Editor's Notes : What Do Your Customers Love?February 2013 By Thorin McGee
It's the season of valentines, when people show love by giving their partners something they'll love. In some partnerships that's trickier than others, but most couples manage to figure it out.
What if you had to do that for your customers? Could you? Do you know what your customers love?
This question impacts every aspect of marketing—from your brand persona to products, offers and your every marketing message.
Our "Famous Last Words" columnist Denny Hatch likes to say that your customers should be "delighted" to do business with you. The idea is your customer service must be so good it makes customers fall in love with buying from you, so they actively want to come back and buy from you again. If you get that love, the job of selling to them is much easier. You've created the mental association that shopping with you will make them happy, and that's a special place to be.
Let's apply that thinking to offers, branding and messaging. Before spending time with your customers in the service cycle, what can you offer them that they'll love so they're excited to start that relationship with you in the first place?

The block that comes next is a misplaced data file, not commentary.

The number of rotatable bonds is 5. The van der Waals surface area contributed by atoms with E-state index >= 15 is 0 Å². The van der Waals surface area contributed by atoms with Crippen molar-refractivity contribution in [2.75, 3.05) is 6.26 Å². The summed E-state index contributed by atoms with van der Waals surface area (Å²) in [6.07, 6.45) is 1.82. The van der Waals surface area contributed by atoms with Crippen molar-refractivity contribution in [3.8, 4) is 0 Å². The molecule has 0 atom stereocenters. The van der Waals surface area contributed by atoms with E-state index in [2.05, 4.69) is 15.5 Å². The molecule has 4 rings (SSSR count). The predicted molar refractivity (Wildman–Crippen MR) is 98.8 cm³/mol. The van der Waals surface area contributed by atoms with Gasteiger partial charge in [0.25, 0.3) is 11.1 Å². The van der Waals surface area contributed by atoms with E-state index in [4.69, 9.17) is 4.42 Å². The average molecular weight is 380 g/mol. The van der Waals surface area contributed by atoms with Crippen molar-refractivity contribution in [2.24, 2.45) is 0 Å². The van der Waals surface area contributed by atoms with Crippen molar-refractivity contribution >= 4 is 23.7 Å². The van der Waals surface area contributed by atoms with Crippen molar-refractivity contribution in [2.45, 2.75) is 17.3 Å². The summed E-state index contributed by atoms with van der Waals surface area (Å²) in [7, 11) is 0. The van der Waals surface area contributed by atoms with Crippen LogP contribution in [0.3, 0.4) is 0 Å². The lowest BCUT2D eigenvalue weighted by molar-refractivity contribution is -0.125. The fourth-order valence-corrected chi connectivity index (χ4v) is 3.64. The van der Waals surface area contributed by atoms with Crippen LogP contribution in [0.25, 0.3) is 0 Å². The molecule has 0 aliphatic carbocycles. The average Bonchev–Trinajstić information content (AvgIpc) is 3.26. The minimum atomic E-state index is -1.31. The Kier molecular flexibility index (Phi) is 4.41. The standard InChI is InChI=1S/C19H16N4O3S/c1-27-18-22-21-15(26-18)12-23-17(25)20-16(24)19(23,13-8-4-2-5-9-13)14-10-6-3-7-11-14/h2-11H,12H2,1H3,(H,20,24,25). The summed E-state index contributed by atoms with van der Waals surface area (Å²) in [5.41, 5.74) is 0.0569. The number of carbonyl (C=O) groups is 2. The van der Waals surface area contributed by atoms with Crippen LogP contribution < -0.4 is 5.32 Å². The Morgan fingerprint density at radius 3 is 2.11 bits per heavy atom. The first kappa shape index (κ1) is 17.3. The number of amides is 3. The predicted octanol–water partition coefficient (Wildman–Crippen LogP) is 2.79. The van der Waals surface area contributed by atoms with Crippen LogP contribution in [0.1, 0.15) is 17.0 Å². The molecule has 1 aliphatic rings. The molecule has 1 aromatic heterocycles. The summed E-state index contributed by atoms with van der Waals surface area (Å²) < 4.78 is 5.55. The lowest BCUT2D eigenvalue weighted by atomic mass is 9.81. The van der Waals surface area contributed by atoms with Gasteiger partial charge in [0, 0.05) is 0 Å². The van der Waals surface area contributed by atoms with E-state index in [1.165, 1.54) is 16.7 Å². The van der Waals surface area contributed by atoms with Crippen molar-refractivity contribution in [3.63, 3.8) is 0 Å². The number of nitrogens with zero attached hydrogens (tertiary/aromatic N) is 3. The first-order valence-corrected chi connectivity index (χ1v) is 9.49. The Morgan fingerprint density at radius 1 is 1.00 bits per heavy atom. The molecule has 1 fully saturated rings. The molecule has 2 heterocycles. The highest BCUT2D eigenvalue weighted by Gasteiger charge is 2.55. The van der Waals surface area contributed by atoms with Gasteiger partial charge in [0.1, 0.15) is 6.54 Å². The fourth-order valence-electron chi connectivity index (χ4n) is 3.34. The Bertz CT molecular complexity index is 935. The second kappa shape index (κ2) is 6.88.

Do your customers love your products? Would they be delighted by a two-for-one offer or an exclusive premium product?
Do your customers love your prices? Would they be delighted by deep discounts or free shipping?
Do your customers love what you stand for? Would they be delighted to hear you're saving the environment or cutting waste? (Measures like the ones Sprint has taken in our cover story.) Or would they love to see your employees living your brand's lifestyle on video?
Each of those elements of attraction create different messaging opportunities.
It's easy in direct marketing to focus on numbers. But marketers can lose sight of the fact that a customer relationship is just that—a "relationship." Sometimes you have to know the gift that makes their eyes sparkle—not just because it's a great "door-buster" offer, but because it's exactly what they love.
“You’ll never be able to write a process rule or a line of computer code that requires an employee to delight customers; the employee has to want to delight customers.”
—Don Peppers, Jan. 14 in a LinkedIn Today article, “4 Types of Customer Interactions to Plan For”